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2017-04-31 Advanced


A rectangle is divided by four lines, as shown, with 4 of the resulting triangles having known areas. Find the area of the quadrilateral that is shaded in pink.

{a2+b2+c2+d2=1K=ab+ac+ad+bc+bd+3cd\begin{cases} a^{ 2 }+b^{ 2 }+c^{ 2 }+d^{ 2 }=1 \\\\ K=ab+ac+ad+bc+bd+3cd \end{cases}

Let 4 real numbers aa, bb, cc, and dd satisfy the two equations above. If the minimum and maximum values of KK are mm and M,M, respectively, what is the value of m+M? m+M ?

Give your answer to 3 decimal places.

A kk-regular graph satisfies the neighborhood diversity condition if it is possible to label each vertex with one of 1,2,3,,k1, 2, 3, \ldots, k such that for each vertex, all its neighbors have different labels.

Determine the sum of all nn satisfying 1n10001 \le n \le 1000 such that the nn-hypercube graph satisfies the neighborhood diversity condition.


  • In a kk-regular graph, each vertex has kk neighbors.
  • An nn-hypercube graph is the graph of an nn-dimensional hypercube. In other words, its vertices are elements of {0,1}n\{0,1\}^n (that is, nn-tuples with each component 0 or 1), and two vertices are adjacent if and only if they differ in exactly one component.
  • The labeling is not necessarily a proper vertex coloring: two adjacent vertices may have the same label.

anbn+2=(a+b)n1 a^n-b^{n+2}=(a+b)^{n-1}

aa and bb are relatively prime positive integers and n(>1)n\, (>1) is an integer. Find all solutions to the equation above and enter your answer as (a+b+n).\sum (a+b+n).

This is a generalization of the problem from 1997 Russian Olympiad:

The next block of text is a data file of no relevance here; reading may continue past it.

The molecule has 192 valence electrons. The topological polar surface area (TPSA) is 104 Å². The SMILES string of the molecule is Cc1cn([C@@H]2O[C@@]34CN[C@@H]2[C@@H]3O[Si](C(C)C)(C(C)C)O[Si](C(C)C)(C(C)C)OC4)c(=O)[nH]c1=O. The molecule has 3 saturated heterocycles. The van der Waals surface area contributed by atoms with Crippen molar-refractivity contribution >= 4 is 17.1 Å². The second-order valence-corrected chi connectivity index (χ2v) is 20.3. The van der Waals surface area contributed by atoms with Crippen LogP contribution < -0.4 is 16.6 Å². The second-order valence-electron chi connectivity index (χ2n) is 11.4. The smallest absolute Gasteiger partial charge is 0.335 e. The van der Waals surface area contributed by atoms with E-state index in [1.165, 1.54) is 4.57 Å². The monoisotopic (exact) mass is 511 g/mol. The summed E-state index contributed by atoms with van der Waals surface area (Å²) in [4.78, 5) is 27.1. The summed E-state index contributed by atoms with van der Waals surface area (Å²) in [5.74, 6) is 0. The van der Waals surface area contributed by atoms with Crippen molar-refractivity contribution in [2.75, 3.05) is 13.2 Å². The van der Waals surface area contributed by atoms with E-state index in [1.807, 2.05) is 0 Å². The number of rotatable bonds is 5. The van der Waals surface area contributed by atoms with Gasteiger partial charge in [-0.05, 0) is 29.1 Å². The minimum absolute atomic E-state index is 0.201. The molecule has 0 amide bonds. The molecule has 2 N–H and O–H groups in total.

For prime numbers pp and q,q, solve p3q5=(p+q)2.p^3-q^5=(p+q)^2.

On a projective plane, there are points and lines. Points may or may not lie on lines. Given any two points on the plane, there exists a unique line passing through them. Any two lines intersect at exactly one point; that is, for any two lines on the plane, there is a unique point that lie on both of them.

Suppose PP is a set of points and LL is a set of lines on a projective plane. A pair (p,l)(p, l) with pP,lLp \in P, l \in L is called an incidence if pp lies on ll. Let I(n)I(n) be the maximum number of incidences among all P,LP, L such that P=L=n|P| = |L| = n.

For example, I(4)=9I(4) = 9, achieved by having P={p1,p2,p3,p4}P = \{p_1, p_2, p_3, p_4\}, L={l1,l2,l3,l4}L = \{l_1, l_2, l_3, l_4\}, and having the set of incidences

{(p2,l1),(p3,l1),(p4,l1),(p1,l2),(p2,l2),(p1,l3),(p3,l3),(p1,l4),(p4,l4)}.\big\{(p_2, l_1), (p_3, l_1), (p_4, l_1), (p_1, l_2), (p_2, l_2), (p_1, l_3), (p_3, l_3), (p_1, l_4), (p_4, l_4)\big\}.

It can be proven that no configuration can reach more than 9 incidences. Geometrically, the above example can be represented in the following diagram:

However, remember that despite the objects being called points and lines, there is no requirement that they can actually be represented on the standard Euclidean plane.

As it turns out, I(n)=Θ(nc)I(n) = \Theta(n^c) for some exponent cc; in other words, there exist constants c,N,C1,C2>0c, N, C_1, C_2 > 0 such that for all n>Nn > N, we have C1ncI(n)C2ncC_1 \cdot n^c \le I(n) \le C_2 \cdot n^c.

What is the value of 10000c?\lfloor 10000c \rfloor?

Notation: \lfloor \cdot \rfloor denotes the floor function.


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